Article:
Choose a water-based, low- or no-VOC stain if odor is a concern. These typically emit less odor than conventional stain formulas. However, low- or no-VOC materials may contain harmful chemicals (not all ingredients are regulated), so always ventilate the stained area throughout the drying process.
Inspect the stain package thoroughly before purchase. Some wood stains contain harsh chemicals that are not considered safe to inhale. If the stain is rated for exterior use, do not use it indoors, as it is more likely to contain harsh chemicals.
Wear a respirator and work only in well-ventilated areas when staining wood.
Wood stain has a distinctive odor that may be a bit off-putting in close quarters after you've finished working on a project. In some cases, the stain may contain solvents that emit volatile organic compounds in the form of fumes as the stain dries. If you're working with stain on a project requiring that you use it indoors, ventilation and time are the best ways to eliminate the odor completely -- the stain will eventually stop emitting gases that contain the odor.
Open all the windows in the affected area, and any windows or doors in adjacent rooms that would allow for a cross breeze.
Place a box fan or window fan in windows or screened doorways at opposite ends of the room -- one fan to draw air in, one drawing it out. If there's a breeze outdoors, use the fans to guide the air in the same direction as the breeze. For instance, if wind is blowing into the house on the south side, the fan on the south side should draw air in while the fan at the north side pulls air out. Note: Let the stain dry to the touch before introducing a lot of air into the room, as strong airflow can pull in or raise dust and other particles that can mar the stained surface.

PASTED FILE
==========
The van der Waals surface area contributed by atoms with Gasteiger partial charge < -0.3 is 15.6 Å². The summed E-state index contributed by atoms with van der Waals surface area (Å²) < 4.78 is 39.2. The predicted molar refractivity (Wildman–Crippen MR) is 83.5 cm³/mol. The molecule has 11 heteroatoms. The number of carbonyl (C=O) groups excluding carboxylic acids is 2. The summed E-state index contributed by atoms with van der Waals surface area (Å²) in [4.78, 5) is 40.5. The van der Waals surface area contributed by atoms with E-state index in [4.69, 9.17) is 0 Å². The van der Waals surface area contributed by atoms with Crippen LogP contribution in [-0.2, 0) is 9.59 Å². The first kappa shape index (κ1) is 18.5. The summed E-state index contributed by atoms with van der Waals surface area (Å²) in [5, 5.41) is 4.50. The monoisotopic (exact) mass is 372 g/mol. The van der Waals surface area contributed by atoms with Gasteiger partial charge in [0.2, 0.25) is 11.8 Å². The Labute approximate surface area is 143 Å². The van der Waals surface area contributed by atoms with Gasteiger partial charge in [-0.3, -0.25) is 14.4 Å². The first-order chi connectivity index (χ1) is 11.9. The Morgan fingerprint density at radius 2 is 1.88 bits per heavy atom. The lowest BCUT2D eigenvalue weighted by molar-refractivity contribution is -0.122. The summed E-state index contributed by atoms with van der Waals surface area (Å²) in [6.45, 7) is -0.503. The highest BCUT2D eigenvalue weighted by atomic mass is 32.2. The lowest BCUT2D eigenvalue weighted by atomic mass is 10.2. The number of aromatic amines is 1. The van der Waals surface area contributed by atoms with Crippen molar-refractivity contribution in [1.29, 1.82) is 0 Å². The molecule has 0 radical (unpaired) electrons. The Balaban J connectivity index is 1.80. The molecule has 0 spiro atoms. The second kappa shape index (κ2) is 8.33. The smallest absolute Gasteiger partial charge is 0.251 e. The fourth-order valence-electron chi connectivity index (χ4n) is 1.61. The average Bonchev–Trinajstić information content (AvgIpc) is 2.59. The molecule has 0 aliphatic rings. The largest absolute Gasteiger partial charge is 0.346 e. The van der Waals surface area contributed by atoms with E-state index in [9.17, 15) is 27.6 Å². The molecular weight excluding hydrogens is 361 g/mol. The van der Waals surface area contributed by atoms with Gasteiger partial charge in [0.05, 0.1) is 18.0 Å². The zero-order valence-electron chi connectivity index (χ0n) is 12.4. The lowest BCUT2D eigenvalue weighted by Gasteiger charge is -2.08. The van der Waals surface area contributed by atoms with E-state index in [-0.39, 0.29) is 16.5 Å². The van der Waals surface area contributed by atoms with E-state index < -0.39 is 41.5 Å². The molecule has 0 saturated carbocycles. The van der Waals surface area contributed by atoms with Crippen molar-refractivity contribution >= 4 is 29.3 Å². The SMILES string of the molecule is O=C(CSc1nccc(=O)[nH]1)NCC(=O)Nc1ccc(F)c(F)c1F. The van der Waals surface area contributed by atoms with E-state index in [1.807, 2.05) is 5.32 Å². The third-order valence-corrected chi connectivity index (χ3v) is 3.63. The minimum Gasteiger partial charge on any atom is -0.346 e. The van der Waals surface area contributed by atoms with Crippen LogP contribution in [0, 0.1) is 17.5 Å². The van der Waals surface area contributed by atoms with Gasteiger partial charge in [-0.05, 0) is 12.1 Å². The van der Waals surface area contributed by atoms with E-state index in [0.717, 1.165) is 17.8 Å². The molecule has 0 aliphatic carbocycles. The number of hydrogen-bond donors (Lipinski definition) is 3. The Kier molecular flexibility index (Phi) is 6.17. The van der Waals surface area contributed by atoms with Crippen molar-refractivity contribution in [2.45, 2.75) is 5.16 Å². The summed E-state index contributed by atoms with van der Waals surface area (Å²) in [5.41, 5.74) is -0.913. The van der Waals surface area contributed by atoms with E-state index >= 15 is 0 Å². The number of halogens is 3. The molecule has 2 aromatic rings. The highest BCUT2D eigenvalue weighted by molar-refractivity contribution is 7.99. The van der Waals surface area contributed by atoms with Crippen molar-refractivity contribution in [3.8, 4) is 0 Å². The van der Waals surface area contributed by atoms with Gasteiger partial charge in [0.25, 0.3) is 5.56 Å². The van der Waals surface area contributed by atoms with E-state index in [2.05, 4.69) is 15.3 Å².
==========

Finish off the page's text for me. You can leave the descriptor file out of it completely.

Cart the freshly stained wood object outdoors, if possible, to air it out while drying. A dry, non-humid day helps eliminate the lingering stain smell.
Kathy Adams is an award-winning writer. She is an avid DIYer that is equally at home repurposing random objects into new, useful creations as she is at supporting community gardening efforts and writing about healthy alternatives to household chemicals. She's written numerous DIY articles for paint and decor companies, as well as for Black + Decker, Hunker, SFGate, Landlordology and others.